Legal and judicial reform, or “rule of law promotion”, is – and is likely to remain – a priority for international organizations, aid agencies and national governments. The elasticity of the rule of law concept allows it to invoke in support of conflict prevention and peace-building, political transition and human rights, and promoting economic development. Operationally, rule of law project design and programming seem to be converging worldwide. Yet, as rule of law promotion expands its geographic reach to new conflict zones and to Asia, diversity in local political, economic and social environments becomes more obvious. This volume explores what happens when global rule of law promotion confronts local realities, and with what results. We present a fresh collection of essays from new and established scholars in Europe, the United States, Australia and Japan. The contributors explore local case studies ranging from Aceh, Cambodia and East Timor through Vietnam and the PRC, as well as studies of international rule of law promoters including the EU, the World Bank and the UN Security Council. The contributions highlight the increased complexity of the field; the proliferation of local and non-state actors involved in rule of law promotion; and the need for more accountability and good governance by international actors themselves.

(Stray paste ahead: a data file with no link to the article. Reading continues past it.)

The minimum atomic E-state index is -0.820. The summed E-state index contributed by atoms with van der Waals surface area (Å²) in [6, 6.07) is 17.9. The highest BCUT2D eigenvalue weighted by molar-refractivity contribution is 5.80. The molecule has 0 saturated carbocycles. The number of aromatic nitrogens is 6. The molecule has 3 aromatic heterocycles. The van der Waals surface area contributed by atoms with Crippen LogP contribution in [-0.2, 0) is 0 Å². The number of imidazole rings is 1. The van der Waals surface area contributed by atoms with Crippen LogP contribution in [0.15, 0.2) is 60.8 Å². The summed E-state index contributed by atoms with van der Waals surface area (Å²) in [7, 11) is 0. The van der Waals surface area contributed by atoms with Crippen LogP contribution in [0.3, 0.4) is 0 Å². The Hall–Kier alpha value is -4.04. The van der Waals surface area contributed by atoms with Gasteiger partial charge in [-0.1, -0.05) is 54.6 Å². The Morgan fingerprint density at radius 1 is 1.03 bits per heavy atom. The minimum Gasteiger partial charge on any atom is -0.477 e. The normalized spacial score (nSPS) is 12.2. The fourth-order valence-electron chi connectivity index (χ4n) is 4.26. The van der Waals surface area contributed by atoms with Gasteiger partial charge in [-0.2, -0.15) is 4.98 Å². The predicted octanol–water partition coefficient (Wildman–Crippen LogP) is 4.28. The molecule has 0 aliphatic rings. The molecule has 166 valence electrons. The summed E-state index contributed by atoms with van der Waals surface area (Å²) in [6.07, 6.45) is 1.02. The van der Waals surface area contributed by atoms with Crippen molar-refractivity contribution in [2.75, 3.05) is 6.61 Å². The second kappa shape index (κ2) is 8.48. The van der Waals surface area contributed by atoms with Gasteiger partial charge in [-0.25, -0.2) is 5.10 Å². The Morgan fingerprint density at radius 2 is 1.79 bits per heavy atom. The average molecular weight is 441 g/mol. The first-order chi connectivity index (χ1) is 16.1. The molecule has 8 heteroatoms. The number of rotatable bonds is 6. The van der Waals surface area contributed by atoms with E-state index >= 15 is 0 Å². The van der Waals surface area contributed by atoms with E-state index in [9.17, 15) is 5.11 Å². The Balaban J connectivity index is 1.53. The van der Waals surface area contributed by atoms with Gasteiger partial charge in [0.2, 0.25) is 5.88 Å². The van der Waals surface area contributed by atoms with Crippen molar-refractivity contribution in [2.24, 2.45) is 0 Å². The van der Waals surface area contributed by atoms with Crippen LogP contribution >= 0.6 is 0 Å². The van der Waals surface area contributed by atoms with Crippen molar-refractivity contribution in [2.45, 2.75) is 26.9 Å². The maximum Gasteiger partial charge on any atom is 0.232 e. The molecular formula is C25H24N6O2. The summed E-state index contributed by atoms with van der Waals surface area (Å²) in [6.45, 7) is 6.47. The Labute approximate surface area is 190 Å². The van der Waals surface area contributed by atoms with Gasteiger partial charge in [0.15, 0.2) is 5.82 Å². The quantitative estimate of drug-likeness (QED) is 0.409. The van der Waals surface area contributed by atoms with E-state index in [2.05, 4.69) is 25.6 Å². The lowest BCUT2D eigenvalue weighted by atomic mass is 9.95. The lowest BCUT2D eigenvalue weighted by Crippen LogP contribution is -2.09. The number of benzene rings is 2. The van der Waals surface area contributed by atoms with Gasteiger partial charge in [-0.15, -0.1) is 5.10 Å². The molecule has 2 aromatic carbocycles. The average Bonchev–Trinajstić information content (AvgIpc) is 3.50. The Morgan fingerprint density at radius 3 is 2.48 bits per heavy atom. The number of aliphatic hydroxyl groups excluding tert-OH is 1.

Contributing authors: Susanne Alldén, Ramses Amer, Michael Bogdan, Richard Cullen, Fu Hualing, Hirosho Matsuo, Pip Nicholson, Amanda Perry-Kessaris, Simon Pitt, Anita Ramasastry, Dzenan Sahovic, Yuzuru Shimada, Veronica L. Taylor, Kuong Teilee, Erik O. Wennerström, Richard Zajac Sannerholm, Csaba Varga, Miwa Yamada, Klaus A. Ziegert, Karin Åström.